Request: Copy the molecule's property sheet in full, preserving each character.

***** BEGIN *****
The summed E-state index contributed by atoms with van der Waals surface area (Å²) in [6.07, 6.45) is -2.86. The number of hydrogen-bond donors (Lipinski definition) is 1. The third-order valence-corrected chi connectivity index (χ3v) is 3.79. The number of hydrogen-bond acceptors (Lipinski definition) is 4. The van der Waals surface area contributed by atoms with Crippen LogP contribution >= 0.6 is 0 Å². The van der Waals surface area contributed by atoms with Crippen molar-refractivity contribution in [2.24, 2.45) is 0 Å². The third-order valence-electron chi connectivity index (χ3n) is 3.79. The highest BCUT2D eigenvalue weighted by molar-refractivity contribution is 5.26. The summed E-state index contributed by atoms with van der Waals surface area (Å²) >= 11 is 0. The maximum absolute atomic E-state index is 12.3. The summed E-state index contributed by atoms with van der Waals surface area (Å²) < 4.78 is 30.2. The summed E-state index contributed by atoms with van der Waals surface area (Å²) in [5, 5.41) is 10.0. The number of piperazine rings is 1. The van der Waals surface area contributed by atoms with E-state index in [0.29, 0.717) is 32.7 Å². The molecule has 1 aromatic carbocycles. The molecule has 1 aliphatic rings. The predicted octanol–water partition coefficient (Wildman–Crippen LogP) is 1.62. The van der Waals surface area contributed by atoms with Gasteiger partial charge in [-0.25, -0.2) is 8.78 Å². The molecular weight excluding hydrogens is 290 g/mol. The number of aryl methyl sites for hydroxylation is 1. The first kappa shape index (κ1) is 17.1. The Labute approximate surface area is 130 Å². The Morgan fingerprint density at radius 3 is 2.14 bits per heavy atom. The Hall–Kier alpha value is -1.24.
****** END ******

The summed E-state index contributed by atoms with van der Waals surface area (Å²) in [6.07, 6.45) is -2.86. The number of hydrogen-bond donors (Lipinski definition) is 1. The third-order valence-corrected chi connectivity index (χ3v) is 3.79. The number of hydrogen-bond acceptors (Lipinski definition) is 4. The van der Waals surface area contributed by atoms with Crippen LogP contribution >= 0.6 is 0 Å². The van der Waals surface area contributed by atoms with Crippen molar-refractivity contribution in [2.24, 2.45) is 0 Å². The third-order valence-electron chi connectivity index (χ3n) is 3.79. The highest BCUT2D eigenvalue weighted by molar-refractivity contribution is 5.26. The summed E-state index contributed by atoms with van der Waals surface area (Å²) >= 11 is 0. The maximum absolute atomic E-state index is 12.3. The summed E-state index contributed by atoms with van der Waals surface area (Å²) < 4.78 is 30.2. The summed E-state index contributed by atoms with van der Waals surface area (Å²) in [5, 5.41) is 10.0. The number of piperazine rings is 1. The van der Waals surface area contributed by atoms with E-state index in [0.29, 0.717) is 32.7 Å². The molecule has 1 aromatic carbocycles. The molecule has 1 aliphatic rings. The predicted octanol–water partition coefficient (Wildman–Crippen LogP) is 1.62. The van der Waals surface area contributed by atoms with Gasteiger partial charge in [-0.25, -0.2) is 8.78 Å². The molecular weight excluding hydrogens is 290 g/mol. The number of aryl methyl sites for hydroxylation is 1. The first kappa shape index (κ1) is 17.1. The Labute approximate surface area is 130 Å². The Morgan fingerprint density at radius 3 is 2.14 bits per heavy atom. The Hall–Kier alpha value is -1.24.